Mixed reactions as Germany suspends use of AstraZeneca vaccine

Mixed reactions as Germany suspends use of AstraZeneca vaccine

Germany has opted to suspend use of the AstraZeneca vaccine against COVID-19, due to concerns about a possible link to blood clots. The move has attracted criticism from a number of high-profile experts. 

Germany temporarily suspends use of AstraZeneca vaccine

On Monday, Germany joined the Netherlands, Denmark, Ireland and Norway in temporarily halting use of the AstraZeneca coronavirus vaccine, after reports of blood clots in people who had recently received the jab. Later in the day, Italy, France and Spain all issued the same decision. 

Announcing the move, the Germany Health Ministry described it as a “precaution” on the basis of advice from the national health regulator, the Paul Ehrlich Institute (PEI). The government will now await the decision of the European Medicines Agency (EMA) who are to investigate within the next week and decide “whether and how the new information will affect the authorisation of the vaccine.” 

“After new reports of thromboses of the cerebral veins in connection with vaccinations in Germany and Europe, the PEI considers further investigations to be necessary,” the ministry said in a statement. Federal Health Minister Jens Spahn added that a causal connection “cannot be completely ruled out.”

So far, seven cases of cerebral vein thrombosis have been reported in Germany. Spahn described this as a “very low risk” compared to the 1,6 million jabs that have already been administered, but said that it would be above average if a link to the vaccine was found. The thrombosis identified is said to be a rare type, making the number of cases seem suspicious. 

AstraZeneca & EMA insist vaccine is safe

AstraZeneca has said there is no link between its vaccine and blood clotting and that the jab is safe. A spokesperson for the British-Swedish pharmaceutical company said that it had found no evidence of increased risk of blood clotting after analysing reported cases from more than 17 million doses. “In fact, the reported numbers of these types of events for COVID-19 vaccine AstraZeneca are lower than the number that would have occurred naturally in the unvaccinated population.”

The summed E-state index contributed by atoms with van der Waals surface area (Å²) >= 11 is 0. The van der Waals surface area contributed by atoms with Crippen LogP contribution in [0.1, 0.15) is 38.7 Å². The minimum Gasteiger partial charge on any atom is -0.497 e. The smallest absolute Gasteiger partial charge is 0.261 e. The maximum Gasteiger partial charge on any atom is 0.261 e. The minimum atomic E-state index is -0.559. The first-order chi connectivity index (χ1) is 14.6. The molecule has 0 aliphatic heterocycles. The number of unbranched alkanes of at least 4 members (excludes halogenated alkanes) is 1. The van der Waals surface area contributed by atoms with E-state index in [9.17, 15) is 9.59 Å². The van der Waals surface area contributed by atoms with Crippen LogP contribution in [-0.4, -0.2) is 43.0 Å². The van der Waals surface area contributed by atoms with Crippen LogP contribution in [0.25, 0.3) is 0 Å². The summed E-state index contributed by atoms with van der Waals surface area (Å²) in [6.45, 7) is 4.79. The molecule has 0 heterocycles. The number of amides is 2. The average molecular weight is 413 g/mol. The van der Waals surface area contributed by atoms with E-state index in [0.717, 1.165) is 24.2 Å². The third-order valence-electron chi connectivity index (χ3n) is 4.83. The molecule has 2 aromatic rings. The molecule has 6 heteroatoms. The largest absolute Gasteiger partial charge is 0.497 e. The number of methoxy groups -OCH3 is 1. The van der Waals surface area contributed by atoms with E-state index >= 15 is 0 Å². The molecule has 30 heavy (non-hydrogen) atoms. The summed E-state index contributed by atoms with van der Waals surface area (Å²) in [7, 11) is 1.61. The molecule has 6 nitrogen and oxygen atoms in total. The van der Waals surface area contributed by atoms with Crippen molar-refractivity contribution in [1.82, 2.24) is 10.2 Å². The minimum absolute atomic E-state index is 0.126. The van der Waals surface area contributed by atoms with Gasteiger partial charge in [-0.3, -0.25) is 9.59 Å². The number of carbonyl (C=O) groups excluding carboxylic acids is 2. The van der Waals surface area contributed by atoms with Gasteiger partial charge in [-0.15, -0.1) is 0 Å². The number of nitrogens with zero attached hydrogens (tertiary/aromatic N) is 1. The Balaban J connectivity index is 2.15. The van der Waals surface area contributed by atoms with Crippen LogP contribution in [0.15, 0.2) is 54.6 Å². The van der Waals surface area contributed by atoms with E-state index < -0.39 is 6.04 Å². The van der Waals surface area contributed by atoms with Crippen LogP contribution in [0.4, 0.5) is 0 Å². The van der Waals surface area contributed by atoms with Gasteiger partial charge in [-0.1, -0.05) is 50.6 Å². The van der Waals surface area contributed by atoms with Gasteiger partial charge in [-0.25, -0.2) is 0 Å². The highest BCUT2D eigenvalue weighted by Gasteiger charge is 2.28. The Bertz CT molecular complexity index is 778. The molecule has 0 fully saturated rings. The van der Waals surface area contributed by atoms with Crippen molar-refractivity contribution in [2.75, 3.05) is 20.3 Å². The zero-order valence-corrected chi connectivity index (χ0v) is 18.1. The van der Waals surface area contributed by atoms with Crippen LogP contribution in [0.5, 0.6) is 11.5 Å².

This message is being echoed by the World Health Organisation, the European Medicines Agency, governments and experts. The EMA is recommending that the AstraZeneca vaccine continue to be used, on the basis that there is no evidence that the jab poses a serious health risk and that its benefits outweigh the risks of side effects. Nonetheless, it will hold a special conference on Thursday to discuss its assessment of the vaccine. 

Suspension attracts criticism

Germany’s decision to suspend use of the vaccine has therefore attracted criticism from some high-profile experts, including Frank Ulrich Montgomery, the head of the World Medical Association. Montgomery told the Redaktionsnetzwerk Deutschland that “the fact that people get thromobses and pulmonary embolisms does not necessarily have anything to do with the vaccination.” 

“The bottom line is, unfortunately, that this good and effective vaccine is not gaining much acceptance among the population because of the fuss and the vaccination suspension in many countries,” he said. 

Politicians have also been critical. SPD health expert Karl Lauterbach described the move as a “big mistake” that would hold up the country’s vaccine rollout and cause uncertainty within the population, while his colleague Katarina Barley tweeted: “The latest generation of birth control pills has thrombosis as a side effect in 8 to 12 out of 10.000 women. Has that ever bothered anyone?” 

The Greens health expert, Janosch Dahmen, said that a suspension based on such a low number of cases was negligent in view of an oncoming third wave of coronavirus infections. He said that the move would signal “the next wave of tremors” in confidence in the federal government’s handling of the coronavirus crisis - especially since the PEI last week insisted that the jab was safe

The EMA is expected to announce the results of its investigations within a week. Although the decision to suspend is purely cautionary, health authorities in Germany have stressed that if anyone who has recently received the jab experiences acute headaches or blood spots on their skin, they should immediately consult with a doctor



Abi Carter

Abi studied History & German at the University of Manchester. She has since worked as a writer, editor and content marketeer, but still has a soft spot for museums, castles...

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SandyHannon2 14:30 | 18 March 2021

I am a 58 year old Australian Health Care Provider living in Frankfurt but not working. It is of course the duty of care of the Government to ensure vaccinations are safe and that regulatory bodies monitor this. However, there are often hidden comorbidities that individuals have, therefore remote risks of side effects. Why then cannot German residents who deems that they have assessed the risks and benefits of receiving the AstraZeneca vaccine, be provided with a document stating this and access the vaccinations asap. This is a personal choice, as any vaccination is and should be. Do not stop vaccinations, the benefits are only ever going to outweighs the risks. Millions of people worldwide are dying from Covid.